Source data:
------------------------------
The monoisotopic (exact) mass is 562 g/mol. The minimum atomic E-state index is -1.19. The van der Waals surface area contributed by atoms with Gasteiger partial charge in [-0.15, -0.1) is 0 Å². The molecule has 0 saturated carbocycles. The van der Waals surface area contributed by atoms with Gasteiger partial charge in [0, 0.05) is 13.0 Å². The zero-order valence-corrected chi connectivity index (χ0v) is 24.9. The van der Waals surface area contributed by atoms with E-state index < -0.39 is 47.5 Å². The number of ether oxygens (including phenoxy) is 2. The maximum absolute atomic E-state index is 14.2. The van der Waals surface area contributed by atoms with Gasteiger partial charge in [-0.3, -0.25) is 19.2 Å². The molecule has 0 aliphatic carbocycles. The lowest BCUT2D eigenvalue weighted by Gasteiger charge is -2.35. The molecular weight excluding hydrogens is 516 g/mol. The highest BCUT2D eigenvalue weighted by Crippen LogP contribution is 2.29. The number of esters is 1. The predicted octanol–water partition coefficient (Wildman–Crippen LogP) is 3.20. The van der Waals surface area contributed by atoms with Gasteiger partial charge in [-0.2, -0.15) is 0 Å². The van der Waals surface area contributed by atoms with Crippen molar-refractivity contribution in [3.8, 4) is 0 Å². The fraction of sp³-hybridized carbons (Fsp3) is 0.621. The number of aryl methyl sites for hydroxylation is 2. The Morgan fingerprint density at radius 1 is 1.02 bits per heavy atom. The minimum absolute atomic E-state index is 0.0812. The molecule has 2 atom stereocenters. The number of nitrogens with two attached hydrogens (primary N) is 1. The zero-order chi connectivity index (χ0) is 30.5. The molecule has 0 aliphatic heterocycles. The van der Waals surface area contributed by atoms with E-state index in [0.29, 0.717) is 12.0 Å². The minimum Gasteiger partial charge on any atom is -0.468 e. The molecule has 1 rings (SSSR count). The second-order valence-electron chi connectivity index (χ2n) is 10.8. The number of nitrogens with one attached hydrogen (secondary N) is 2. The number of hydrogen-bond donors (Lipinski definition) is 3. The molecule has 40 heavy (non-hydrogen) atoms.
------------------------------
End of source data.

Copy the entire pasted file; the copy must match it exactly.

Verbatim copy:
The monoisotopic (exact) mass is 562 g/mol. The minimum atomic E-state index is -1.19. The van der Waals surface area contributed by atoms with Gasteiger partial charge in [-0.15, -0.1) is 0 Å². The molecule has 0 saturated carbocycles. The van der Waals surface area contributed by atoms with Gasteiger partial charge in [0, 0.05) is 13.0 Å². The zero-order valence-corrected chi connectivity index (χ0v) is 24.9. The van der Waals surface area contributed by atoms with E-state index < -0.39 is 47.5 Å². The number of ether oxygens (including phenoxy) is 2. The maximum absolute atomic E-state index is 14.2. The van der Waals surface area contributed by atoms with Gasteiger partial charge in [-0.3, -0.25) is 19.2 Å². The molecule has 0 aliphatic carbocycles. The lowest BCUT2D eigenvalue weighted by Gasteiger charge is -2.35. The molecular weight excluding hydrogens is 516 g/mol. The highest BCUT2D eigenvalue weighted by Crippen LogP contribution is 2.29. The number of esters is 1. The predicted octanol–water partition coefficient (Wildman–Crippen LogP) is 3.20. The van der Waals surface area contributed by atoms with Gasteiger partial charge in [-0.2, -0.15) is 0 Å². The van der Waals surface area contributed by atoms with Crippen molar-refractivity contribution in [3.8, 4) is 0 Å². The fraction of sp³-hybridized carbons (Fsp3) is 0.621. The number of aryl methyl sites for hydroxylation is 2. The Morgan fingerprint density at radius 1 is 1.02 bits per heavy atom. The minimum absolute atomic E-state index is 0.0812. The molecule has 2 atom stereocenters. The number of nitrogens with two attached hydrogens (primary N) is 1. The zero-order chi connectivity index (χ0) is 30.5. The molecule has 0 aliphatic heterocycles. The van der Waals surface area contributed by atoms with E-state index in [0.29, 0.717) is 12.0 Å². The minimum Gasteiger partial charge on any atom is -0.468 e. The molecule has 1 rings (SSSR count). The second-order valence-electron chi connectivity index (χ2n) is 10.8. The number of nitrogens with one attached hydrogen (secondary N) is 2. The number of hydrogen-bond donors (Lipinski definition) is 3. The molecule has 40 heavy (non-hydrogen) atoms.